It’s great to see this fabulous, uplifting, be-yourself show still smashing it in the West End. Eighteen months after it opened at the Apollo and two years after it premiered in Sheffield, Layton Williams succeeds John McCrea in the role of the 16-year-old wannabe drag queen Jamie.
Billy Elliot alumnus Williams has a twinkling quality that sets him apart as Jamie. Every kick and stretch is that bit higher, every sassy line just that little bit extra. He could do with reining it in a bit, as some of the lyrics get lost. And, at the moment, there’s a very slight sense that he’s performing more to the audience than to the other characters, creating hairline cracks in the fourth wall, which are distracting even for a show all about performance.
But all this is easily forgiven: he is just so incredibly entertaining. No opportunity is missed for a very high kick or the splits. His dancing really is spectacular and he showcases the amazing shapes, the boundless energy and the many influences – from breakdance to Madonna – of Kate Prince’s choreography.
Williams’ is joined by a whole array of new cast members and together they remind you just how tight, clear and crisp Tom MacRae and Dan Gillespie Sells’ show is. Every element oozes with creative juice: Anna Fleischle’s set turns grey school desks into an illuminated catwalk, brilliantly lit by Lucy Carter. Jonathan Butterell’s direction is incredibly dynamic.
The new cast also features ex-EastEnder Shane Richie as the slightly aged drag queen Loco Chanelle, aka Hugo. Richie is a natural entertainer and he gets to flex those muscles abundantly with every silly gag and innuendo. His voice doesn’t move heaven and earth, but there’s a lot to be said for just giving it some welly – and welly is exactly what we get from Richie. Well, six-inch stilettos actually – in full drag he is quite something to behold.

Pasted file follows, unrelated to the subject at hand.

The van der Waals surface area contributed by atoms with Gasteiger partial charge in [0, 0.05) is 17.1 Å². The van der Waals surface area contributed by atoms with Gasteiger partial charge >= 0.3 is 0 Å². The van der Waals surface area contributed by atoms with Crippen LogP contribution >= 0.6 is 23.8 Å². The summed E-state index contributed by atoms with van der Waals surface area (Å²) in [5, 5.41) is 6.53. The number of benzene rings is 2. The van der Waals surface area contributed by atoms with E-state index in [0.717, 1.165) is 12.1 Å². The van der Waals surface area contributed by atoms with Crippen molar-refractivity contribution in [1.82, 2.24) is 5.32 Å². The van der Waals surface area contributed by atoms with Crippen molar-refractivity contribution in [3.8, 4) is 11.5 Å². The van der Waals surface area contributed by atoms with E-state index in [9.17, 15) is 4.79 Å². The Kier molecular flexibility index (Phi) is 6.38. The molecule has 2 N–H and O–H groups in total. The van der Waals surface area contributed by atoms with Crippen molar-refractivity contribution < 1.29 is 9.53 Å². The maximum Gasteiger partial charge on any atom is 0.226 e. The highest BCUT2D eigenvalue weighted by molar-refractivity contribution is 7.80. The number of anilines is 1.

One of several stirring numbers in the show is It Means Beautiful, sung by Jamie’s best friend Pritti. Sabrina Sandhu nails it. Hayley Tamaddon plays austere teacher Miss Hedge who discourages her students from reaching for the stars and attempts to ground them in reality instead (she suggests Jamie could be a forklift truck driver rather than a drag queen). Miss Hedge blends severity and haplessness, buckling under the pressures of bigoted parents and school regulations, and Tamaddon plays the role deftly, with enough ambiguity to ensure that she’s not an outright villain.
Sejal Keshwala is a great fit for the character of Ray, the best friend of Jamie’s mum – fierce and comic. Plus on the performance I saw, understudy Melissa Jacques was on as Jamie’s mum Margaret. Her Dusty Springfield- infused 1960s ballads are the high points of the show, and Jacques handles them well, with a fabulously rich voice.
In a recent interview with The Stage, Williams said he’d come to slay, and on this evidence, he does. Just call him Slay-mie.